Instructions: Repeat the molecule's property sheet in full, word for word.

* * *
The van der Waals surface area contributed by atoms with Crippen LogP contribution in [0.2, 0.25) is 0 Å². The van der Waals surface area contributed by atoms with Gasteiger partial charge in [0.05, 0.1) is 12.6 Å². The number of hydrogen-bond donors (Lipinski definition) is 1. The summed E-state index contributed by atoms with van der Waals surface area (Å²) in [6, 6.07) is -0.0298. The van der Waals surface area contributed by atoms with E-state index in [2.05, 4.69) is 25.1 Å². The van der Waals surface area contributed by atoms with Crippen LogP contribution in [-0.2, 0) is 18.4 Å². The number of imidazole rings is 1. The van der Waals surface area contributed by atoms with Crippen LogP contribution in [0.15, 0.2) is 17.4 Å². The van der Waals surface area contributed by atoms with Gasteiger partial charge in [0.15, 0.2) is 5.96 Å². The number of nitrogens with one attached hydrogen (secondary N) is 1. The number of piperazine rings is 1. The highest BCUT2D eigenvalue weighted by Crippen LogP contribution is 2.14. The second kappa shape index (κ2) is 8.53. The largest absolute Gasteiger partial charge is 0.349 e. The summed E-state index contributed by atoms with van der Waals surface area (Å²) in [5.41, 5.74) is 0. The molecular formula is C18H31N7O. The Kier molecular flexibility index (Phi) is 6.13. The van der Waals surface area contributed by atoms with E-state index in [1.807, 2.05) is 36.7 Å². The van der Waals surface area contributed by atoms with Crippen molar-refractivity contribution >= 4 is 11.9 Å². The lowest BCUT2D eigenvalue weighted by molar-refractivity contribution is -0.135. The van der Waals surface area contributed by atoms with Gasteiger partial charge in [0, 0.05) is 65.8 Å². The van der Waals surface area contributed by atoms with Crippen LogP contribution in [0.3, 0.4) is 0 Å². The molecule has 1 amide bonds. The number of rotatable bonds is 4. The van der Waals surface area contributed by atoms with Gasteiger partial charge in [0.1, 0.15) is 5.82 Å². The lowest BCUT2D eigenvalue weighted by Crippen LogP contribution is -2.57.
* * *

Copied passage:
The van der Waals surface area contributed by atoms with Crippen LogP contribution in [0.2, 0.25) is 0 Å². The van der Waals surface area contributed by atoms with Gasteiger partial charge in [0.05, 0.1) is 12.6 Å². The number of hydrogen-bond donors (Lipinski definition) is 1. The summed E-state index contributed by atoms with van der Waals surface area (Å²) in [6, 6.07) is -0.0298. The van der Waals surface area contributed by atoms with E-state index in [2.05, 4.69) is 25.1 Å². The van der Waals surface area contributed by atoms with Crippen LogP contribution in [-0.2, 0) is 18.4 Å². The number of imidazole rings is 1. The van der Waals surface area contributed by atoms with Crippen LogP contribution in [0.15, 0.2) is 17.4 Å². The van der Waals surface area contributed by atoms with Gasteiger partial charge in [0.15, 0.2) is 5.96 Å². The number of nitrogens with one attached hydrogen (secondary N) is 1. The number of piperazine rings is 1. The highest BCUT2D eigenvalue weighted by Crippen LogP contribution is 2.14. The second kappa shape index (κ2) is 8.53. The largest absolute Gasteiger partial charge is 0.349 e. The summed E-state index contributed by atoms with van der Waals surface area (Å²) in [5.41, 5.74) is 0. The molecular formula is C18H31N7O. The Kier molecular flexibility index (Phi) is 6.13. The van der Waals surface area contributed by atoms with E-state index in [1.807, 2.05) is 36.7 Å². The van der Waals surface area contributed by atoms with Crippen molar-refractivity contribution >= 4 is 11.9 Å². The lowest BCUT2D eigenvalue weighted by molar-refractivity contribution is -0.135. The van der Waals surface area contributed by atoms with Gasteiger partial charge in [0, 0.05) is 65.8 Å². The van der Waals surface area contributed by atoms with Crippen LogP contribution in [0.3, 0.4) is 0 Å². The molecule has 1 amide bonds. The number of rotatable bonds is 4. The van der Waals surface area contributed by atoms with Gasteiger partial charge in [0.1, 0.15) is 5.82 Å². The lowest BCUT2D eigenvalue weighted by Crippen LogP contribution is -2.57.